As I’m compartmentalizing I’m also looking around and I’m adding my own ideas to it. Sometimes I write it down, sometimes I’m just flowing with it. But I’m also looking and saying, “All right, I know that they need X, Y, and Z but I’m going to give them one, two, and three as well.” It’s also important to move. You’ve got to move around.

So this is something that I used to do with weddings and portraits and when I coached wedding and portrait photographers. I used to tell them, you are your zoom. You move your feet, find different angles. Every single pose, every single position that you put your clients in should have so many different varieties of images that you provide them that they have content for a year.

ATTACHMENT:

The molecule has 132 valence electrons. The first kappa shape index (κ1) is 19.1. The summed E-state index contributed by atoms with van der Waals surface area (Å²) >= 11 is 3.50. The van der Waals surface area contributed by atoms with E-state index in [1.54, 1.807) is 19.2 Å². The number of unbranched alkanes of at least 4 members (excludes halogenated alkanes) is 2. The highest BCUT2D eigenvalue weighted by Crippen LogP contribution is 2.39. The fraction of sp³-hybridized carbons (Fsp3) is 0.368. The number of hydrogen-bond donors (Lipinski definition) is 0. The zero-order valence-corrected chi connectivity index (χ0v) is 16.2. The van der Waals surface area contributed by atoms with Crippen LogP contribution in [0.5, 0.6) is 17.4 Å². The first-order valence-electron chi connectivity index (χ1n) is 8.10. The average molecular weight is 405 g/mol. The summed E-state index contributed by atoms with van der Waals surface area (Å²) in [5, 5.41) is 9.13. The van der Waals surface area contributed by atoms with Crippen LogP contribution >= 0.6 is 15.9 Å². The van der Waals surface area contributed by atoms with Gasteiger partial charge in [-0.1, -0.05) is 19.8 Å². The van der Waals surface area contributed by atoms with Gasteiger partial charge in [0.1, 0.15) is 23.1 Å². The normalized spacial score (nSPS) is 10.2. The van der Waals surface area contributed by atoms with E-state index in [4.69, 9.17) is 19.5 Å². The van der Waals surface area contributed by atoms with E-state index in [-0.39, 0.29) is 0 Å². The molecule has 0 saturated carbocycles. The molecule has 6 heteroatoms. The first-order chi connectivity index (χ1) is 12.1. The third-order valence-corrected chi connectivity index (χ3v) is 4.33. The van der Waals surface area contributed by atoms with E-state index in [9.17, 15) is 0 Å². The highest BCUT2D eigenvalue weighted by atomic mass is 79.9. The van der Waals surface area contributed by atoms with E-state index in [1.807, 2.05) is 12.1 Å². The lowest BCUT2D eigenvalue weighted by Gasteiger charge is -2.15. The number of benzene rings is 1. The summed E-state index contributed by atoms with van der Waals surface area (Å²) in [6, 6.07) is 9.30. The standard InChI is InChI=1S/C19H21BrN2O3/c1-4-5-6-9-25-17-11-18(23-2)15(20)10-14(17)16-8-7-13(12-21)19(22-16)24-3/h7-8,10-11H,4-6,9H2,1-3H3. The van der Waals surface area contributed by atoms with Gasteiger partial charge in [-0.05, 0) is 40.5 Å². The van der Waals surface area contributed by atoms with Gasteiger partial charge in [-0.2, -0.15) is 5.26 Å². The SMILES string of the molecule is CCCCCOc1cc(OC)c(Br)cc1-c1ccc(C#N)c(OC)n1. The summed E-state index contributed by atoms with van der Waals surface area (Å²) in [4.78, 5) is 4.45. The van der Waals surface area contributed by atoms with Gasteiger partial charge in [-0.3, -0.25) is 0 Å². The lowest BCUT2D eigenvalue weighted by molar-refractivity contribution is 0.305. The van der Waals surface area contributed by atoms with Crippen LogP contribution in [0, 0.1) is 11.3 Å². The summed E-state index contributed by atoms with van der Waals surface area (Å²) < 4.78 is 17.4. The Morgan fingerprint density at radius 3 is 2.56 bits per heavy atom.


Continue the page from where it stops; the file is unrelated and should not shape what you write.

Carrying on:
Rachel Brenke: Let’s give an example of that. We’re sitting in my office right now. So what comes to my mind is you would do a full landscape to show the whole elemental setup of my office. That would be one. And without me the client moving, you’d come in closer and do a three quarter length of me and then a close up or onto my hands.

Without me moving, you could easily get three, five, six shots just from right in front of me. And that’s not even counting going to the 90 degree, 180 degree from me.

Christina B.: Right. And that’s where you have to start getting creative. I always say start with your standard shots. Start with the obvious and then look for the not obvious, move around, find the different angles. Pull the hair back so that you’re seeing over their shoulder, shoot through things.